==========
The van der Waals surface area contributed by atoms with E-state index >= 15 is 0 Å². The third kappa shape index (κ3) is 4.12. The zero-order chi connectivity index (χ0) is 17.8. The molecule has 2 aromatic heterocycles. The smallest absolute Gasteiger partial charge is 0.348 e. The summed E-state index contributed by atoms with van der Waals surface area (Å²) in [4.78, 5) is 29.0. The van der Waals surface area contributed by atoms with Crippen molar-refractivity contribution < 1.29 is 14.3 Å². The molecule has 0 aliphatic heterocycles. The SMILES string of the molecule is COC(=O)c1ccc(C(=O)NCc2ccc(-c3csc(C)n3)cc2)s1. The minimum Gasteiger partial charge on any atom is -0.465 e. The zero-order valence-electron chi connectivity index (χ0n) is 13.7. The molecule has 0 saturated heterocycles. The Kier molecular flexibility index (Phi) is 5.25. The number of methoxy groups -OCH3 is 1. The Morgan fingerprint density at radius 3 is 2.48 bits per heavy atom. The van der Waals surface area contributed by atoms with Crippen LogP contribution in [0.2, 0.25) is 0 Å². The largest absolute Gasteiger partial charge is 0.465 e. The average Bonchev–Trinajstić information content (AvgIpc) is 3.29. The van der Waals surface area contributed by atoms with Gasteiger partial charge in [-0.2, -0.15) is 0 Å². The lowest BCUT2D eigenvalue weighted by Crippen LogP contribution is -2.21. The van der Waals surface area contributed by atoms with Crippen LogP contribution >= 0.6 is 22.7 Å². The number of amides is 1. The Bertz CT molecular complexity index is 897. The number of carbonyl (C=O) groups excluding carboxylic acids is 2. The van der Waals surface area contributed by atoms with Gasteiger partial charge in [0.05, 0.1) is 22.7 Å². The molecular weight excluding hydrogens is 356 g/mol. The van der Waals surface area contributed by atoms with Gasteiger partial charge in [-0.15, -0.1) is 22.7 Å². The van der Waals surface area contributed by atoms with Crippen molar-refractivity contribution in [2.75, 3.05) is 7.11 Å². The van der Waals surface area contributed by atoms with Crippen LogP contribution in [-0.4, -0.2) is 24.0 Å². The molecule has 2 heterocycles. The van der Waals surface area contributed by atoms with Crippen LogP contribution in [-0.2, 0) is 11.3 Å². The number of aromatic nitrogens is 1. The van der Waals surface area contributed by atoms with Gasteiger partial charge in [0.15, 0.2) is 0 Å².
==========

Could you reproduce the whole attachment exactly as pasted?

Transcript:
The van der Waals surface area contributed by atoms with E-state index >= 15 is 0 Å². The third kappa shape index (κ3) is 4.12. The zero-order chi connectivity index (χ0) is 17.8. The molecule has 2 aromatic heterocycles. The smallest absolute Gasteiger partial charge is 0.348 e. The summed E-state index contributed by atoms with van der Waals surface area (Å²) in [4.78, 5) is 29.0. The van der Waals surface area contributed by atoms with Crippen molar-refractivity contribution < 1.29 is 14.3 Å². The molecule has 0 aliphatic heterocycles. The SMILES string of the molecule is COC(=O)c1ccc(C(=O)NCc2ccc(-c3csc(C)n3)cc2)s1. The minimum Gasteiger partial charge on any atom is -0.465 e. The zero-order valence-electron chi connectivity index (χ0n) is 13.7. The molecule has 0 saturated heterocycles. The Kier molecular flexibility index (Phi) is 5.25. The number of methoxy groups -OCH3 is 1. The Morgan fingerprint density at radius 3 is 2.48 bits per heavy atom. The van der Waals surface area contributed by atoms with Crippen LogP contribution in [0.2, 0.25) is 0 Å². The largest absolute Gasteiger partial charge is 0.465 e. The average Bonchev–Trinajstić information content (AvgIpc) is 3.29. The van der Waals surface area contributed by atoms with Gasteiger partial charge in [-0.2, -0.15) is 0 Å². The lowest BCUT2D eigenvalue weighted by Crippen LogP contribution is -2.21. The van der Waals surface area contributed by atoms with Crippen LogP contribution >= 0.6 is 22.7 Å². The number of amides is 1. The Bertz CT molecular complexity index is 897. The number of carbonyl (C=O) groups excluding carboxylic acids is 2. The van der Waals surface area contributed by atoms with Gasteiger partial charge in [0.05, 0.1) is 22.7 Å². The molecular weight excluding hydrogens is 356 g/mol. The van der Waals surface area contributed by atoms with Gasteiger partial charge in [-0.15, -0.1) is 22.7 Å². The van der Waals surface area contributed by atoms with Crippen molar-refractivity contribution in [2.75, 3.05) is 7.11 Å². The van der Waals surface area contributed by atoms with Crippen LogP contribution in [-0.4, -0.2) is 24.0 Å². The molecule has 2 heterocycles. The van der Waals surface area contributed by atoms with Crippen LogP contribution in [-0.2, 0) is 11.3 Å². The number of aromatic nitrogens is 1. The van der Waals surface area contributed by atoms with Gasteiger partial charge in [0.15, 0.2) is 0 Å².